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Rationale and Proposed Design for a Mars Sample Return (MSR) Science Program.

Authors
  • Haltigin, Timothy1
  • Hauber, Ernst2
  • Kminek, Gerhard3
  • Meyer, Michael A4
  • Agee, Carl B5
  • Busemann, Henner6
  • Carrier, Brandi L7
  • Glavin, Daniel P8
  • Hays, Lindsay E4
  • Marty, Bernard9
  • Pratt, Lisa M10
  • Udry, Arya11
  • Zorzano, Maria-Paz12, 13
  • Beaty, David W7
  • Cavalazzi, Barbara14
  • Cockell, Charles S15
  • Debaille, Vinciane16
  • Grady, Monica M17
  • Hutzler, Aurore3
  • McCubbin, Francis M18
  • And 11 more
  • 1 Canadian Space Agency, Saint-Hubert, Quebec, Canada. , (Canada)
  • 2 German Aerospace Center (DLR), Institute of Planetary Research, Berlin, Germany. , (Germany)
  • 3 European Space Agency, Noordwijk, The Netherlands. , (Netherlands)
  • 4 NASA Headquarters, Mars Sample Return Program, Washington, DC, USA.
  • 5 University of New Mexico, Institute of Meteoritics, Albuquerque, New Mexico, USA. , (Mexico)
  • 6 ETH Zürich, Institute of Geochemistry and Petrology, Zürich, Switzerland. , (Switzerland)
  • 7 Jet Propulsion Laboratory, California Institute of Technology, Pasadena, California, USA.
  • 8 NASA Goddard Space Flight Center, Solar System Exploration Division, Greenbelt, Maryland, USA.
  • 9 Université de Lorraine, CNRS, CRPG, Nancy, France. , (France)
  • 10 Indiana University Bloomington, Earth and Atmospheric Sciences, Bloomington, Indiana, USA. , (India)
  • 11 University of Nevada Las Vegas, Las Vegas, Nevada, USA.
  • 12 Centro de Astrobiologia, (CSIC-INTA), Torrejon de Ardoz, Spain. , (Spain)
  • 13 University of Aberdeen, Department of Planetary Sciences, School of Geosciences, King's College, Aberdeen, UK.
  • 14 Università di Bologna, Dipartimento di Scienze Biologiche, Geologiche e Ambientali, Bologna, Italy. , (Italy)
  • 15 University of Edinburgh, Centre for Astrobiology, School of Physics & Astronomy, Edinburgh, UK.
  • 16 Université Libre de Bruxelles, Bruxelles, Belgium. , (Belgium)
  • 17 The Open University, Milton Keynes, UK.
  • 18 NASA Johnson Space Center, Astromaterials Research and Exploration Science Division, Houston, Texas, USA.
  • 19 Natural History Museum, Department of Earth Sciences, London, UK.
  • 20 University of Glasgow, School of Geographical and Earth Sciences, Glasgow, UK.
  • 21 Massachusetts Institute of Technology, Earth, Atmospheric and Planetary Sciences, Cambridge, Massachusetts, USA.
  • 22 University of Arizona, Lunar and Planetary Laboratory, Tucson, Arizona, USA.
  • 23 Royal Ontario Museum, Department of Natural History, Toronto, Ontario, Canada. , (Canada)
  • 24 University of Cambridge, Department of Earth Sciences, Cambridge, UK.
  • 25 Japan Aerospace Exploration Agency (JAXA), Institute of Space and Astronautical Science (ISAS), Chofu, Tokyo, Japan. , (Japan)
  • 26 Michigan State University, Earth and Environmental Sciences, East Lansing, Michigan, USA.
  • 27 Smithsonian Institution, Department of Mineral Sciences, National Museum of Natural History, Washington DC, USA.
  • 28 Arizona State University, Tempe, Arizona, USA.
  • 29 Centre National de la Recherche Scientifique (CNRS), Centre de Biophysique Moléculaire, Orléans, France. , (France)
Type
Published Article
Journal
Astrobiology
Publisher
Mary Ann Liebert
Publication Date
Jun 01, 2022
Volume
22
Issue
S1
Identifiers
DOI: 10.1089/AST.2021.0122
PMID: 34904885
Source
Medline
Language
English
License
Unknown

Abstract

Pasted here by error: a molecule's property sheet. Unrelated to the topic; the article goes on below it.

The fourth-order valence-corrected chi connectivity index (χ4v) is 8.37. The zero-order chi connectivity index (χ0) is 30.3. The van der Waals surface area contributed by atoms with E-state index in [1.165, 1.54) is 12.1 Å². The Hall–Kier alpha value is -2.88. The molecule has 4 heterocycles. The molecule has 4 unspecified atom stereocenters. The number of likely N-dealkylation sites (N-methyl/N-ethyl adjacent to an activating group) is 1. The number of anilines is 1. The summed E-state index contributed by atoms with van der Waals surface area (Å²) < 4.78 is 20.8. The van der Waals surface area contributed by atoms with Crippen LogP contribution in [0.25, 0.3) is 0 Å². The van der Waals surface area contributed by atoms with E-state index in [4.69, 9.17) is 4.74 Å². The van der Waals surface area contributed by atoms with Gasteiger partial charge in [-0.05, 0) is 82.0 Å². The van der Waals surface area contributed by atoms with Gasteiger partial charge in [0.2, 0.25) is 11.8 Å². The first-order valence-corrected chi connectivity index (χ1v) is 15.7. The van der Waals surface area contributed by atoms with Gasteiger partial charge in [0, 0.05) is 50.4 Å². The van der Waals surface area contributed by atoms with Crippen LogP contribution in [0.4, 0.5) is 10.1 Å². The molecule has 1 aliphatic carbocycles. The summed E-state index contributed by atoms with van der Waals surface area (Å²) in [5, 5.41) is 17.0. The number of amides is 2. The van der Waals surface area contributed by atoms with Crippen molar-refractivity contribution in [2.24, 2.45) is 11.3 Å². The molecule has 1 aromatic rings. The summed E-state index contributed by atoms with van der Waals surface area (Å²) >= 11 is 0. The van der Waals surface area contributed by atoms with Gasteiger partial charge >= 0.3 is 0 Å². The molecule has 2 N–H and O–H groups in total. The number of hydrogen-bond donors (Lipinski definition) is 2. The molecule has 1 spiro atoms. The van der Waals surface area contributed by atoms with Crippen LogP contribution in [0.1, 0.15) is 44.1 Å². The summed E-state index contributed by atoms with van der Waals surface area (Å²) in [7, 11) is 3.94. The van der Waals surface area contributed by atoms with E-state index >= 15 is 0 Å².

The Mars Sample Return (MSR) Campaign represents one of the most ambitious scientific endeavors ever undertaken. Analyses of the martian samples would offer unique science benefits that cannot be attained through orbital or landed missions that rely only on remote sensing and in situ measurements, respectively. As currently designed, the MSR Campaign comprises a number of scientific, technical, and programmatic bodies and relationships, captured in a series of existing and anticipated documents. Ensuring that all required scientific activities are properly designed, managed, and executed would require significant planning and coordination. Because there are multiple scientific elements that would need to be executed to achieve MSR Campaign success, it is critical to ensure that the appropriate management, oversight, planning, and resources are made available to accomplish them. This could be achieved via a formal MSR Science Management Plan (SMP). A subset of the MSR Science Planning Group 2 (MSPG2)-termed the SMP Focus Group-was tasked to develop inputs for an MSR Campaign SMP. The scope is intended to cover the interface to the Mars 2020 mission, science elements in the MSR flight program, ground-based science infrastructure, MSR science opportunities, and the MSR sample and science data management. In this report, a comprehensive MSR Science Program is proposed that comprises specific science bodies and/or activities that could be implemented to address the science functionalities throughout the MSR Campaign. The proposed structure was designed by taking into consideration previous management review processes, a set of guiding principles, and key lessons learned from previous robotic exploration and sample return missions. Executive Summary The Mars Sample Return (MSR) Campaign represents one of the most ambitious scientific endeavors ever undertaken. Analyses of the martian samples would offer unique science benefits that cannot be attained through orbital or landed missions that rely only on remote sensing and in situ measurements, respectively. Ensuring that all required scientific activities are properly designed, managed, and executed would require significant planning and coordination. As currently designed, the MSR Campaign comprises a number of scientific, technical, and programmatic bodies and relationships, captured in a series of existing and anticipated documents. Because there are so many scientific elements that would need to be executed to achieve MSR Campaign success, it is critical to ensure that the appropriate management, oversight, planning, and resources are made available to accomplish them. To date, however, no dedicated budget lines within NASA and ESA have been made available for these purposes, and no formal MSR Science Management Plan (SMP) has yet been established. It is thus evident that: A joint ESA/NASA MSR Science Program, along with the necessary funding and resources, will be required to accomplish the end-to-end scientific objectives of MSR. To aid in planning, the MSR Science Program requires an overarching SMP to fully describe how it could be implemented to meet the MSR scientific objectives and maximize the overall science return. A subset of the MSR Science Planning Group 2 (MSPG2)-termed the SMP Focus Group-was tasked to develop inputs for the MSR Campaign SMP. The scope covers the interface to the Mars 2020 mission, science elements in the MSR flight program, ground-based science infrastructure, MSR science opportunities, and the MSR sample and science data management. Some of the required bodies and activities already exist; the remainder require definition. In this report, a comprehensive MSR Science Program is proposed, comprising specific science bodies and/or activities that could be implemented to address the science functionalities throughout the MSR Campaign. The proposed structure was designed by taking into consideration previous management review processes, a set of guiding principles, and key lessons learned from previous robotic exploration and sample return missions. While we acknowledge that the proposal is non-unique, that is, other implementations could meet the overall needs of the MSR Campaign, we have striven to optimize efficiencies and eliminate unnecessary overlap wherever possible to reduce the potential cost and complexity of the MSR Science Program. Many elements of the proposed Science Program are interdependent, as the decision to trigger certain bodies or activities depend on reaching key milestones throughout the MSR Campaign. Although the timing of certain elements may be flexible depending on the anticipated date of samples arriving on Earth, it is crucial that others are implemented as soon as is feasible. As a first step, formalizing the Science Program's management structure as soon as possible would ensure that impending time-sensitive trades are conducted, and the resulting decisions are made with adequate scientific input. Summary of Findings FINDING SMP-1: A joint science management structure and documented agreements among the MSR Partners are required to coordinate the MSR Science Program elements that are not currently defined in existing structures or documents. FINDING SMP-2: A long-term ESA/NASA MSR Science Program, along with the necessary funding and human resources, will be required to accomplish the end-to-end scientific objectives of MSR. FINDING SMP-3: The MSR Science Management Plan should be linked to, but not encompass, other required functionalities within the MSR Campaign. Input will be needed to produce formal plans for (at a minimum) curation, planetary protection, data management, and public engagement. FINDING SMP-4: The guiding principles proposed in the MSR Science Planning Group (MSPG) Framework document (2019c) remain appropriate and relevant and should be utilized in drafting the MSR Science Memorandum of Understanding (MOU) and Science Management Plan. FINDING SMP-5 (a): MSR scientific return would be maximized if participation in the MSR Science Program is not limited to scientists sponsored by existing MSR Partners; rather, opportunities should be provided to scientists from around the world. (b) All programmatic decision-making power (e.g., selection of competitive proposals) would still rest with the Partners. FINDING SMP-6: At the implementation level, the MSR Science Program should, wherever possible, leverage structures, programs, and lessons-learned from previous mission organization to benefit from their experiences to engender familiarity among both decision-makers and the science community. FINDING SMP-7: The MSR Science Program requires the establishment of scientific bodies to meet management, science operations, and public participation needs. These bodies require dedicated funding, addressing scientific functionalities that span the entirety of the MSR Campaign. FINDING SMP-8: Some elements of the MSR Science Program cannot be delayed in the event of an MSR Program schedule delay, as they are linked to key decisions or operations of the Mars 2020 mission.